Click here to monitor SSC
SQLServerCentral is supported by Redgate
Log in  ::  Register  ::  Not logged in
Home       Members    Calendar    Who's On

Add to briefcase

dynamic object(database/schema/obj) in stored procedure Expand / Collapse
Posted Wednesday, November 12, 2008 11:09 AM


Group: General Forum Members
Last Login: Friday, December 4, 2015 1:18 PM
Points: 14, Visits: 132
I am trying to figure out how to reference multiple database/objects in stored procedures.

I know how to create dynamic SQL and exec() etc. but I don't think that will help here as I am dealing with cursors etc. (although I could do without the cursors with MUCH rewriting).

Essentially, a given server will have multiple databases that are identical schemas, different data, and, a utilities schema/db where the generic objects live.

i.e. (greatly simplified and renamed, etc.)

I would like to have a single stored procedure in [Utilities] that takes a parameter (or more likely reads from a table) for which Company Db will be referenced....

The sp pulls and relates data from Utilities to CompanyX data, and does a bunch of stuff with it, and populates [Utilities] tables....

so right now, I have a (nearly) identical sp in each db....
I would like to have one to maintain/test in [Utilities] and do;

exec [utilities]..[MyProc] 'CompanyDb1', 'a value', 'anotherparamvalue'....
exec [utilities]..[MyProc] 'CompanyDb2', 'a value', 'anotherparamvalue'....
exec [utilities]..[MyProc] 'CompanyDb3', 'a value', 'anotherparamvalue'....

How should I do this ?
Thanks !!!!!

Post #601564
Posted Wednesday, November 12, 2008 11:48 AM



Group: General Forum Members
Last Login: 2 days ago @ 4:50 PM
Points: 23,515, Visits: 37,731
If you have to have one stored proc in the Utilities database, then you will need to go with dynamic sql. I'd also look at writing your procedures so that they don't use cursors unless absolutely necessary.

I'd also look at how you write your dynamic sql. If the differences are actually in the where clauses and the values passed to it, I'd look at use sp_executesql instead of execute(). sp_executesql can use cached plans where as execute() can't.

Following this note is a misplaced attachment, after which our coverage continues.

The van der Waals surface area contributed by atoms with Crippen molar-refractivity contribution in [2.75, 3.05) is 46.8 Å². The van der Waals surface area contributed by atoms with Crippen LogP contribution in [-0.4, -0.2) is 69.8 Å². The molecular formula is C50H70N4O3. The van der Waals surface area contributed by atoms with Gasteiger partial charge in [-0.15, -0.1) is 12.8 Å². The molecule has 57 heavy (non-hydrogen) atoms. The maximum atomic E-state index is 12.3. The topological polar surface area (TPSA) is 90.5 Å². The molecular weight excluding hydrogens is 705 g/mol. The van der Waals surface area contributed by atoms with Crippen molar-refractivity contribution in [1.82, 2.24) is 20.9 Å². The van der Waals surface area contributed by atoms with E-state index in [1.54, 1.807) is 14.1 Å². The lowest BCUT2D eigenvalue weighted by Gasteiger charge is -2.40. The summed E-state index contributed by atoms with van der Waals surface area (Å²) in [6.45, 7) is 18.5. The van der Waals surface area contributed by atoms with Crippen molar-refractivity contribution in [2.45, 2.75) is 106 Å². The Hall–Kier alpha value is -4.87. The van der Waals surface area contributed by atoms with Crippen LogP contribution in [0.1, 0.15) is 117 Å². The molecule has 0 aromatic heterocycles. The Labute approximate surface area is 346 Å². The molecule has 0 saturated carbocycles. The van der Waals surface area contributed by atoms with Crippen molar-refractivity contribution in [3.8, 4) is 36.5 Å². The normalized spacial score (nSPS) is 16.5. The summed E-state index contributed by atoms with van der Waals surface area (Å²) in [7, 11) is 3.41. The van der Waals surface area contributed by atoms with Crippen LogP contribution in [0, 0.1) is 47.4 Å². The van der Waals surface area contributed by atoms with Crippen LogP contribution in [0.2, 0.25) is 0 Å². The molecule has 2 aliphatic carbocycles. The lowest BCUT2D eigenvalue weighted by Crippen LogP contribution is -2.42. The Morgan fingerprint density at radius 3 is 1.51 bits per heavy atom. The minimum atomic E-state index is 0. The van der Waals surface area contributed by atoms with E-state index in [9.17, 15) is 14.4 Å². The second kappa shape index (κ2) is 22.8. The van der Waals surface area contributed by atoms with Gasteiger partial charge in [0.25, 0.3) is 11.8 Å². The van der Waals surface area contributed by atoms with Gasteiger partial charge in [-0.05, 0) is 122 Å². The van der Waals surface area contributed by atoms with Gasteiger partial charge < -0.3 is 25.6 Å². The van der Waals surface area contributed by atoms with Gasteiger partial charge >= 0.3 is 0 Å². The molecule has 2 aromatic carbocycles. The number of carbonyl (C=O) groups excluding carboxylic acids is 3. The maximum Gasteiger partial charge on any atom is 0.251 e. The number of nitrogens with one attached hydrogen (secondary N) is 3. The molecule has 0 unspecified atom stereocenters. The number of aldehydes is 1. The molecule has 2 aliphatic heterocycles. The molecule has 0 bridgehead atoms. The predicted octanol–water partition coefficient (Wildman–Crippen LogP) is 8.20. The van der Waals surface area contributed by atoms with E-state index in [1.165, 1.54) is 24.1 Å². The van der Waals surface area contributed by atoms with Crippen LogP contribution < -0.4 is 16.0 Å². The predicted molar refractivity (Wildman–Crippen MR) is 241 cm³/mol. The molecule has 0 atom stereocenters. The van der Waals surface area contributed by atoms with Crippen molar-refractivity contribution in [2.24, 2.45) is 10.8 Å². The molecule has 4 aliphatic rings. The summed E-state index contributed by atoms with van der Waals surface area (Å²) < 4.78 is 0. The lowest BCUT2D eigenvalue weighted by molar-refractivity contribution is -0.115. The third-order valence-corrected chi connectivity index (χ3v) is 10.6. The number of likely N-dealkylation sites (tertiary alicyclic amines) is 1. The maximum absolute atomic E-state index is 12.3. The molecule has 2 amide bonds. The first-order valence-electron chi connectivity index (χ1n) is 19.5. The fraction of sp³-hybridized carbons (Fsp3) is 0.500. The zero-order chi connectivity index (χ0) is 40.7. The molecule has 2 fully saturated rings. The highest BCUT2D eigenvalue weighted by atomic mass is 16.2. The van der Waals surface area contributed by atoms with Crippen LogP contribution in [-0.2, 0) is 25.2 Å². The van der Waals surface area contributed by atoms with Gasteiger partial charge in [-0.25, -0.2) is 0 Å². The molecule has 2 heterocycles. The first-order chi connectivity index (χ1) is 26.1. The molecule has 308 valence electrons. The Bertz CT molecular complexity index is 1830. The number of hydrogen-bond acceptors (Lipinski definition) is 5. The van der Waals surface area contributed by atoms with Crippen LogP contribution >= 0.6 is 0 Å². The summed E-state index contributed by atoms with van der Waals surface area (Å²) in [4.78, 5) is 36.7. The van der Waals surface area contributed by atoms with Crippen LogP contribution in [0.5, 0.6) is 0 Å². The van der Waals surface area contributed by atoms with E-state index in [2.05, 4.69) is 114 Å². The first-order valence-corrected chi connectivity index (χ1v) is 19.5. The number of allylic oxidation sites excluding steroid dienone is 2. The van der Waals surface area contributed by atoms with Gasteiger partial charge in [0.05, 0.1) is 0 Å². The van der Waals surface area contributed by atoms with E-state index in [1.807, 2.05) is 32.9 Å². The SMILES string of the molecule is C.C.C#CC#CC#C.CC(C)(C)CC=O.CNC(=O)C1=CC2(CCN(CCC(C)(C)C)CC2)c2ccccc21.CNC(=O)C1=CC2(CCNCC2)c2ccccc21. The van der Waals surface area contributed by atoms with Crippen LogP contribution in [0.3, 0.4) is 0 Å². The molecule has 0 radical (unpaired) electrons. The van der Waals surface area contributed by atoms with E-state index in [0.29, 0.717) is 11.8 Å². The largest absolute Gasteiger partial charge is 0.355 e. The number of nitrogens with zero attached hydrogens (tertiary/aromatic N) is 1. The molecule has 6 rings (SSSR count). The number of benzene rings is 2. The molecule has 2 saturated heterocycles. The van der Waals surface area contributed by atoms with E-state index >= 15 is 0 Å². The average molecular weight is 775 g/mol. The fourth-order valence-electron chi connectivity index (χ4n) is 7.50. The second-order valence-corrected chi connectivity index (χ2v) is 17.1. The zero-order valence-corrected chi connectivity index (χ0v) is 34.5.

Lynn Pettis

For better assistance in answering your questions, click here
For tips to get better help with Performance Problems, click here
For Running Totals and its variations, click here or when working with partitioned tables
For more about Tally Tables, click here
For more about Cross Tabs and Pivots, click here and here
Managing Transaction Logs

SQL Musings from the Desert Fountain Valley SQL (My Mirror Blog)
Post #601603
Posted Wednesday, November 12, 2008 2:02 PM
SSC Rookie

SSC RookieSSC RookieSSC RookieSSC RookieSSC RookieSSC RookieSSC RookieSSC Rookie

Group: General Forum Members
Last Login: Monday, April 23, 2012 11:52 AM
Points: 27, Visits: 50
Does this help???

table variables provide the following benefits:

A table variable behaves like a local variable. It has a well-defined scope. This is the function, stored procedure, or batch that it is declared in.
Within its scope, a table variable can be used like a regular table. It may be applied anywhere a table or table expression is used in SELECT, INSERT, UPDATE, and DELETE statements. However, table cannot be used in the following statement:

SELECT select_list INTO table_variable

table variables are automatically cleaned up at the end of the function, stored procedure, or batch in which they are defined.

CHECK constraints, DEFAULT values and computed columns in the table type declaration cannot call user-defined functions.

table variables used in stored procedures cause fewer recompilations of the stored procedures than when temporary tables are used.

Transactions involving table variables last only for the duration of an update on the table variable. Therefore, table variables require less locking and logging resources.
Post #601702
« Prev Topic | Next Topic »

Add to briefcase

Permissions Expand / Collapse